Tuesday, September 2, 2014
It’s not very often a third grader makes a perfect score on the PASS test but it can be done and one young man who is a student at the Williamsburg County Magnet School of the Arts proved that fact. Brooks Mixon was presented a special recognition during an August 26, PTO/Open House. The young man was presented a Nook, a subscription to National Geographic magazine, and a certificate for achieving what is considered a perfect score on the math section for the 2013-2014 school year.
Now a fourth grader, Brooks remembered how he studied for the test. “We started studying after we got all our notes, I think in February,” said Brooks. “I knew I would make a good score because I studied hard.”
The South Carolina Palmetto Assessment of State Standards (SCPASS) is a statewide assessment administered to students in grades fourth through eighth. All students in these grade levels are required to take the SCPASS except those who qualify for the South Carolina Alternate Assessment (SC-ALT). SCPASS includes tests in writing, English language arts (ELA) (reading and research standards), mathematics, science, and social studies. PASS testing is also used in evaluating each school’s Adequate Yearly Progress (AYP) as required by the federal No Child Left Behind Act (NCLB). A score between 830 and 900 is considered exemplary. Principal Sarah Boyd expressed her delight in the hard working student. “Brooks is a very studious student,” said Boyd. “He wants to achieve academically, so he perseveres. He gets along well with his classmates, and he doesn’t mind sharing with them. His parents are very supportive which, surely, makes a difference. Brooks is a friendly, well-mannered student who is willing to work hard to be successful.”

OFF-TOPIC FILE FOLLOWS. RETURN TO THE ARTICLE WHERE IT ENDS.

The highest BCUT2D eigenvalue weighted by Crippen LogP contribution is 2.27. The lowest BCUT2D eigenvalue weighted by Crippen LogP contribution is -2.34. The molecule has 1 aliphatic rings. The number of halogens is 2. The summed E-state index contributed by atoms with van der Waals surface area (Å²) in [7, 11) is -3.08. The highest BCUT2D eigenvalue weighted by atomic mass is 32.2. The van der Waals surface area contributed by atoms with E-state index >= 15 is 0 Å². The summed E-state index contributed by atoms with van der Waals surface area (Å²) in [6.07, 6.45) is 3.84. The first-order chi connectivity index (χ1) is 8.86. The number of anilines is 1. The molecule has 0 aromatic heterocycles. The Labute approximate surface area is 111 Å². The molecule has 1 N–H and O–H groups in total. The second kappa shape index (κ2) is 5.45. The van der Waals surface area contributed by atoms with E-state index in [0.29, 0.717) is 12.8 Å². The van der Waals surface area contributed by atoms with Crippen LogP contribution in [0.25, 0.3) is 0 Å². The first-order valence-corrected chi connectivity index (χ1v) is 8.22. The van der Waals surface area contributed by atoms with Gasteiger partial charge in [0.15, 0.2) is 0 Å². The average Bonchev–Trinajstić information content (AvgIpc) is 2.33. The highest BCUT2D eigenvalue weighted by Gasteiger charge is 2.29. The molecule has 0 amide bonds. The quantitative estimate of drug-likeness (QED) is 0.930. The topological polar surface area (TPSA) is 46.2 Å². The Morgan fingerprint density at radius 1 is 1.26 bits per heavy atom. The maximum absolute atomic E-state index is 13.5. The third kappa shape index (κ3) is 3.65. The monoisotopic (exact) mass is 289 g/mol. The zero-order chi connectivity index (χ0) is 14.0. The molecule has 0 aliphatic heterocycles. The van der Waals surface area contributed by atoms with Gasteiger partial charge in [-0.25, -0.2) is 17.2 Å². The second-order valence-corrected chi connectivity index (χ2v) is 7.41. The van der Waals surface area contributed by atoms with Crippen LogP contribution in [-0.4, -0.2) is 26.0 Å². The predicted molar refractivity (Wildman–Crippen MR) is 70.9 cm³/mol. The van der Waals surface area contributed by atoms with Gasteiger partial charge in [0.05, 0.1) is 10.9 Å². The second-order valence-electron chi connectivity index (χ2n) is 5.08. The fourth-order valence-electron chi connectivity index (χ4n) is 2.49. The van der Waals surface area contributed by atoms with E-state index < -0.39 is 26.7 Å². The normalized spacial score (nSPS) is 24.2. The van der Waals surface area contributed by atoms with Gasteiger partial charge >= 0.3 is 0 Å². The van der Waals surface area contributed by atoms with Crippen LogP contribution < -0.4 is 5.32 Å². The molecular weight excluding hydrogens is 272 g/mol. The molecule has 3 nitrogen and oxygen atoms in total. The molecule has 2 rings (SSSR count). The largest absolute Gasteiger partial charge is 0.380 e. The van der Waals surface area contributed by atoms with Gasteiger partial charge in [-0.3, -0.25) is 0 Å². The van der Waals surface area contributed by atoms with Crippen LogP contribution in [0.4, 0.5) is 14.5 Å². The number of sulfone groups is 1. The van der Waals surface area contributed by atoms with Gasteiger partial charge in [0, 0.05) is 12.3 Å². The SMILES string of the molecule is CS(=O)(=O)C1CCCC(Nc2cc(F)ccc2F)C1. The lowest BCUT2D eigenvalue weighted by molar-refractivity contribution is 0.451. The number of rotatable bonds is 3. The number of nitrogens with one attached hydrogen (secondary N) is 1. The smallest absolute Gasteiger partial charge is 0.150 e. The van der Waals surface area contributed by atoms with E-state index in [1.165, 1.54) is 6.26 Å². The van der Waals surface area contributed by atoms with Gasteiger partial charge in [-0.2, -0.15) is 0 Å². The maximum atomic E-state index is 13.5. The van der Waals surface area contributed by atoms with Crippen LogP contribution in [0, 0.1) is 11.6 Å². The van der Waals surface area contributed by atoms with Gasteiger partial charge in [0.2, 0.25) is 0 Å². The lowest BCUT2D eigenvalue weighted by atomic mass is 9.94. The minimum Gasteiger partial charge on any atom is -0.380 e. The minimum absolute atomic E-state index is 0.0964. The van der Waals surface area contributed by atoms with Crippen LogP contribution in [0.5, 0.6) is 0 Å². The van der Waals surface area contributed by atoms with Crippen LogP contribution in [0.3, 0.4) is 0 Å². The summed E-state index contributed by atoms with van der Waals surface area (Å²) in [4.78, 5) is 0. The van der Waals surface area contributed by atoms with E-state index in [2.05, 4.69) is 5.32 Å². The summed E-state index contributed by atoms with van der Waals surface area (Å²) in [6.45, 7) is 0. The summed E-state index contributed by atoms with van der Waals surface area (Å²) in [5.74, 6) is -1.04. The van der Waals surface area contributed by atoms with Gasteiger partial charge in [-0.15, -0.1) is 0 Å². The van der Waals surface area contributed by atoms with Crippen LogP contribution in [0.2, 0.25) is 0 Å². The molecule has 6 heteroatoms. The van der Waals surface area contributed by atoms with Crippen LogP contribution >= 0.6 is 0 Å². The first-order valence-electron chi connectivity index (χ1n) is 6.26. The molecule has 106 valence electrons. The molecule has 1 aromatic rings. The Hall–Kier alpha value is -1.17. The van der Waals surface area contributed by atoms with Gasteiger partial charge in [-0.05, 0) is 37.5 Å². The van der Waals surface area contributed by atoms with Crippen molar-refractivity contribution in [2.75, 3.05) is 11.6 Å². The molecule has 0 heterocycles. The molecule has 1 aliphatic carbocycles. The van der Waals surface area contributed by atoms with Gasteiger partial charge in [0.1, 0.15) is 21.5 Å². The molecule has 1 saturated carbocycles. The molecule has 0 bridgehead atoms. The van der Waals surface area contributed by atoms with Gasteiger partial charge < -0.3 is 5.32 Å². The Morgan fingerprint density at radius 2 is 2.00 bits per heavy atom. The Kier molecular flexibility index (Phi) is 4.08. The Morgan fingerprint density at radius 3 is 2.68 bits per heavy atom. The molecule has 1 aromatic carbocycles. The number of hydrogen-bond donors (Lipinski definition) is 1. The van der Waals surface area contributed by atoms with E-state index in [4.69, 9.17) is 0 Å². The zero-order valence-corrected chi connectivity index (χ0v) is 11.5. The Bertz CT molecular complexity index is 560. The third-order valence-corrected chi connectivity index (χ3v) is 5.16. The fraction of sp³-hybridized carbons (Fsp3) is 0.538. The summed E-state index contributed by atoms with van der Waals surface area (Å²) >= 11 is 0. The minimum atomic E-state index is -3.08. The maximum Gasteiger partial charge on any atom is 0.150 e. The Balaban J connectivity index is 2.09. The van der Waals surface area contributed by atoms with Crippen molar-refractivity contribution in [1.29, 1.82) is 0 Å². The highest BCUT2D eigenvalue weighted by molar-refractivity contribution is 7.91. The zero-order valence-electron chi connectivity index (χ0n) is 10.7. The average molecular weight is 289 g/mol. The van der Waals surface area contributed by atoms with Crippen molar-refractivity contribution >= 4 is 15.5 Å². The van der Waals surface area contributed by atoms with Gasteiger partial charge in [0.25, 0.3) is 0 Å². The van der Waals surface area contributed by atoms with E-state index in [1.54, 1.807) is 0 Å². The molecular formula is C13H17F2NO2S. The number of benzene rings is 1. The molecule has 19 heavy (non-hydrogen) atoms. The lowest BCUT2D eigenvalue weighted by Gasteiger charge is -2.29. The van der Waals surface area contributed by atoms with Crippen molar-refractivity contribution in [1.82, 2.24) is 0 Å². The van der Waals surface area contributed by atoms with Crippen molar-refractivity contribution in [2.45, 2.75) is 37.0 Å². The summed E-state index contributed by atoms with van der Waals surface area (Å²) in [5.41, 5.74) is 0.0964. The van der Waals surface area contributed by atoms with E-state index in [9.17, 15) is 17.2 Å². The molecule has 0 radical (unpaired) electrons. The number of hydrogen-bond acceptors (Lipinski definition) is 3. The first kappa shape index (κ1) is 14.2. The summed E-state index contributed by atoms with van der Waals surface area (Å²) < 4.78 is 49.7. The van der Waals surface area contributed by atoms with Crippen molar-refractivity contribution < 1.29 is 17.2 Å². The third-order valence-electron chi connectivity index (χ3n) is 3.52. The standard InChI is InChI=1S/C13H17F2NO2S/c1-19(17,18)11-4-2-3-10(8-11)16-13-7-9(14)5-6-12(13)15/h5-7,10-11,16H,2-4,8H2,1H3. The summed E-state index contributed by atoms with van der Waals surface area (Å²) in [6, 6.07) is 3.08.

Preparing for the SCPASS tests, or any standardized test, begins with the teacher’s commitment to his or her children’s education throughout their school years. “It is a team effort,” said Brooks’ third grade teacher Teresa Dorn. “An effort between the child, parents and the teachers.”
Curriculum Specialist Ida Fulton has watched Brooks blossom since kindergarten. “I have always found him to be an exceptional student even in kindergarten class,” said Fulton. “He has always worked hard and never ever accept anything less than excellent.” Fulton set the bar by challenging the children to recite an achievable score. “I’d ask the kids, what’s my score. At first they looked at me like they didn’t know what I was talking about,” said Fulton. “And then I would say 900, 700, 800 and it got to the point when I’d say what’s my score, kids were telling me 1,000. Well, I knew that they couldn’t make a 1,000...but that’s ok because we got them motivated and thinking I can do it.
Even if they didn’t do it, they believed that they could do it.” Fulton added that other students achieved an exemplary score. “Those kids that made in the 700s and toward the upper end of the 600s - those students were considered exemplary. Brooks got an exemplary 5. We had other students get an exemplary 5 as well but Brooks score being a perfect score - we were notified by the state department (of education).” And what does the recipient of the attention think? “I like it,” said the young man of few words but whose actions speaks volumes.
The News is pleased to offer readers the enhanced ability to comment on stories. We expect our readers to engage in lively, yet civil discourse. We do not edit user submitted statements and we cannot promise that readers will not occasionally find offensive or inaccurate comments posted in the comments area. Responsibility for the statements posted lies with the person submitting the comment, not The News.